Before July, 1903, nothing like the Tour de France had ever been attempted. 60 men, mostly French, mounted their bicycles outside a café in Paris. The challenge of embarking on an unprecedented endurance without knowing the prize money of 20,000 francs brought all of these cyclists together. Henri Desgrange, a French cyclist and journalist, organised this endurance race, which was sponsored for advertising purposes by the newspaper L'Auto (now L'Equipe). Thus, the legendary Tour de France has begun. However, the Tour de France, like everything else in the world, has undergone many changes over time.
While the route changes each year, the race format remains consistent, including the inclusion of time trials, the passage through the mountain chains of the Pyrenees and Alps, and the finish on the Champs-Élysées in Paris. The Champs-Elysees is still the last stage of the Tour, but much has changed since the initial Tour in 1903. The Tour de France's six enormous stages covered a total of 2,428 kilometres in 1903, which meant that several races were held at night on rough roads and the cyclists rode alone, without the assistance of a team. However, the 2022 Tour will now cover 3,328 kilometres and 21 stages.
22 professional teams are expected this year, with eight cyclists each, no more single riders. In 1903, mostly French riders competed, with only a single German, Belgian, Italian, and Swiss rider. However in 2022, there are 218 riders from 27 different countries, 32 from France, and the rest from mostly European countries.
First route of the Tour de France, 1903
Prize money has always been given out. From 20,000 francs the first year, prize money has increased each year, though the first prize was an apartment offered by a race sponsor from 1976 to 1987. In 1988, the first prize was a car, a studio apartment, a piece of art, and 500,000 francs in cash. In 1990, only cash prizes were awarded.
However, the winner of the general classification in 2022 will receive 500,000 euros. The money earned by each team is divided among the riders and the staff. Among other changes over time, those who finish second or third in the Tour receive €200.000 and €100.000, respectively. Furthermore, each Tour de France finisher gets at least €1000, with the top 19 riders receiving more.
Changes to the cherished yellow jersey
In 1919 the French rider Eugene Christophe received the first yellow jersey. This yellow sweater remained unchanged until the death of Henri Desgrange in 1940, when it was decided that his initials, HD, would appear on the sweater. After this there were some new jerseys next to the yellow jerseys:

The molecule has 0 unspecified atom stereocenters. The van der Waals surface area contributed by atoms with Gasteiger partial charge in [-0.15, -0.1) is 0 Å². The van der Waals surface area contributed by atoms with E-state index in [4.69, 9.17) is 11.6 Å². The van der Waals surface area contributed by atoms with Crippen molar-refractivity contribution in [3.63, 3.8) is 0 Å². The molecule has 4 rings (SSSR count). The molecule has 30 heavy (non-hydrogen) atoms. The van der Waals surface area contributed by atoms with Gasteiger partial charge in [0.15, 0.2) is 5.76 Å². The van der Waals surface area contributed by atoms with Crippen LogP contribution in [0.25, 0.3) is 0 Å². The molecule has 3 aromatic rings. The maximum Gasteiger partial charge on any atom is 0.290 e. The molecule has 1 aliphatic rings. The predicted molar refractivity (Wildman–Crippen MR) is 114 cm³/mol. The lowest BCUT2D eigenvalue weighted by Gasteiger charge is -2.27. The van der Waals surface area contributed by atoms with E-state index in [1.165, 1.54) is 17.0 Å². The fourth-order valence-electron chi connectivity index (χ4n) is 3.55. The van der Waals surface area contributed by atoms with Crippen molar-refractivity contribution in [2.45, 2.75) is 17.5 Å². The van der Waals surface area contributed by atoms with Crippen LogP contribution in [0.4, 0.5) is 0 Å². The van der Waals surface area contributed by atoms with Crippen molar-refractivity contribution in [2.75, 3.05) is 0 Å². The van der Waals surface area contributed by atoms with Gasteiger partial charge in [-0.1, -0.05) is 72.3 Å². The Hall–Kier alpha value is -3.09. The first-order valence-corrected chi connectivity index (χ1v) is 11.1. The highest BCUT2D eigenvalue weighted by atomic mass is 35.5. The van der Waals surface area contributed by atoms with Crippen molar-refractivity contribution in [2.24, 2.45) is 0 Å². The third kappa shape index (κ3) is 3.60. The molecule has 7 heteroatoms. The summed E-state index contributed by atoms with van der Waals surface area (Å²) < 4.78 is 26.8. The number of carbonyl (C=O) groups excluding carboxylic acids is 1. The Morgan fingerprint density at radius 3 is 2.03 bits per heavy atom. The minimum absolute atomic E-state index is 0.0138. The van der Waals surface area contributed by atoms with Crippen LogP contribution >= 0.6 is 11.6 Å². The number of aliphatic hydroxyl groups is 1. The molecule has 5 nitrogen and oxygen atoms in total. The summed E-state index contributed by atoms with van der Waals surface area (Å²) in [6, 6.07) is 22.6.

The Green Jersey - The leader of the points classification, which you get when winning intermediate sprints en route and at the finish
The Polka Dot jersey - In the mountain stages you can earn points for the mountain classification, the leader receives this striking shirt with red dots
The White jersey - riders who are 25 years or younger during the round are participating in the youth classification and get a white sweater on their shoulders
The (disappeared) Combined Classification jersey - the combination classification no longer exists since 1990, but this jersey that combines all the Tour de France jerseys in one is still for sale in our shop
The yellow jersey has come a long way from resembling a canary to being the most sought-after cycling jersey. More than 2000 yellow jerseys had been officially awarded up till today. Eddy Merckx, a Belgian former professional road and track cyclist, won the most yellow jerseys in his career, with 96. Henri Cornet is the youngest Tour de France winner, having won in 1904, just ahead of his 20th birthday, and Firmin Lambot is the oldest victor, having won in 1922 at the age of 36 years.
Nowadays, the yellow jersey is the most easily recognized jersey in professional cycling, not just in Paris or on the Tour de France, but anywhere. Of course, we have a wonderful collection of yellow jerseys in our shop! So, pick one of these fantastic jerseys and cycle in the cycling clothes of historic Tour de France heroes.
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